This story is part of a short series on innovative ways teachers are rethinking the traditional lesson plan. What’s one that resonated with you or the student in your life? Tell us about it: hello@theatlantic.com.

A little over a year ago, Jeni Peake noticed her students at The Cambridge School in Lisbon, Portugal, seemed tired of the standard grammar exercises. And it didn't seem to be a consequence of childhood distraction—Peake teaches English to a handful of classes of students ranging in age from kindergarten-age to adults.

"I wanted to liven my classes up a bit. [My students] were getting demoralized and fed up of repetitive, gap-filling exercises,” she said. “Although they are important, sometimes they can make a lesson very dry.” So Peake took her teaching in a different direction—toward the downright macabre. These days, Peake infuses her lesson plans with murder mysteries to tap into her students' morbid curiosities.

Peake starts the hour-long lesson—which she typically does once a year with each of her classes—by drawing an outline of a murder victim on the board, introducing all of the relevant vocabulary that students will need to crack the case. "So everyone, I've got some very bad news,” she’ll announce to the room.

“There has been a deeply unfortunate incident resulting in a murder last night. I've brought you all here today because you are the suspects.” She presents the cast of characters she created to shape each story, handing out cards with new identities to students who will play key roles.

Then her students consider the four main categories of a scenario: the suspect, weapon, setting, and motive. Peake tailors the game for her more advanced classes, adding multiple options in each category. (One particularly wry group of 15-year-olds listed “Jeni’s jokes” as a possible implement of torture.)

Peake then has each student create a grid marking everyone's name and guessing the motives of potential perpetrators. The students start to interrogate one another, flexing their past-tense prowess as they pick over alibis. Portuguese is banned from the classroom; if anyone veers into speaking in their native tongue, Peake employs the element of surprise, sneaking up on students to tell them their English sounds somewhat suspect.

"The best thing about this activity is the students really want to find out who did it, and this encourages them to use the target language," Peake said.

When she first set out to find a new way to engage the wide array of ages in her English classes at the Cambridge School—which also offers classes in French, German, and Portugese as a foreign language—Peake researched a number of different plans before adapting the murder mystery idea that caught her eye online. Her teenaged students responded to the approach, and Peake expanded the method to her other classes.

“The motives section lets them get really creative: We’ve had contributions like ‘he hadn't done his homework,’ ‘he stole my girlfriend,’ and ‘she owed me lots of money.’ It's also a great way to challenge their vocabulary when discussing things like the murder weapons,” Peake said. Some of the more imaginative items students have suggested: a wooden spoon, a harpoon gun, and a shark tank.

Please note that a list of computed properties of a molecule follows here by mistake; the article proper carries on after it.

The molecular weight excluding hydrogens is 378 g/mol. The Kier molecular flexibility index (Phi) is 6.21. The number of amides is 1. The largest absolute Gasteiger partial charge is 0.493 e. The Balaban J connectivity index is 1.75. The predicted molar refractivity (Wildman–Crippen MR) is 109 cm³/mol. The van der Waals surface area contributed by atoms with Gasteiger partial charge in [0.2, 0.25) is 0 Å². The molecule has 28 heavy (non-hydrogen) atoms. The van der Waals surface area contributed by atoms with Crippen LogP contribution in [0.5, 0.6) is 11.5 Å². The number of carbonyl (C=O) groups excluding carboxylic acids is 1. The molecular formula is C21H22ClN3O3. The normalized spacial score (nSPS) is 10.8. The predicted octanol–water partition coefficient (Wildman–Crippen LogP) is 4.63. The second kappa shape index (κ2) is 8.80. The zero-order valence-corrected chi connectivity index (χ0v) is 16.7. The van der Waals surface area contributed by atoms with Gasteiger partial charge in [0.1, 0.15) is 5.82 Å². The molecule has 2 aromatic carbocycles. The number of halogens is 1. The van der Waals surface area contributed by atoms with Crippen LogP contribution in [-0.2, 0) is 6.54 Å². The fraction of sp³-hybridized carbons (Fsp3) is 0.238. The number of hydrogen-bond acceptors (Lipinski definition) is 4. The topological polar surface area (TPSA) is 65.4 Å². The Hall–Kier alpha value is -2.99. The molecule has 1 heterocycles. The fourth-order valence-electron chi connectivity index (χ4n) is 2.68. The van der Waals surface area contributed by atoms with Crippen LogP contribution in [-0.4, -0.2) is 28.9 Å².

“[The murder mystery lesson] was really different and surprising,” said 24-year-old Ana Caterina Alves, one of Peake’s students. “It led us into a hypothetical situation and we were part of the story because we became characters and detectives. The purpose was to find the murder weapon and the murderer, and with that goal, we developed our communication skills and learned new vocabulary. That will be useful in and out of class.”

Versions of the murder mystery lesson plan have become well-liked across the globe. One take on the method has held rank for the last two years within the top 100 most accessed pages on Macmillan Education resource site OneStopEnglish, garnering more than 1,000 hits each month.

“It’s safe to say it’s a popular one,” said Sarah Milligan, commissioning editor at Macmillan. “One of the main benefits of this lesson is that it shows teachers how they can easily set up a role-play activity which helps students to practice English in a safe and comfortable environment. Additionally, this lesson combines various skills like reading and speaking with practice of specific grammar points.”

While finding creative approaches to teaching grammar has been cheered in the past, Peake’s murder mystery method might not jibe with education experts. For Janet Isserlis, program manager for adult learning at Brown University's Swearer Center for Public Service, using the concept of murder as the basis of a lesson is unnecessarily dark.

“It could be ‘fun’ but it feels very misguided. Why not create a lesson where something goes missing, where someone makes some mistake or spells or even steals—why murder?” Isserlis asked. “I'm not convinced that there aren't other contexts, situations and examples that can engage learners in using language and critical thoughts as effectively—if not more so.”

But innovation in the classroom can be challenging, Milligan said. Educators continually face a difficult task in finding creative lesson plans that cater to all. “Teachers need more support and time to spend planning creative lessons,” Milligan said. “A teacher who is expected to teach nonstop with little or no planning time or training could not be expected to come up with fresh new lesson ideas.”

Peake said she’s glad to have left the “comfort zone of the dreaded textbook,” and plans to use the murder mystery framework for other lessons, too.

“I'm thinking about using the exercise to practice reported speech,” she explained. “The students would have to write up the questions their characters asked and the answers they were given. There’s always a lot of noise and laughter during these sessions, which I take as a good sign.”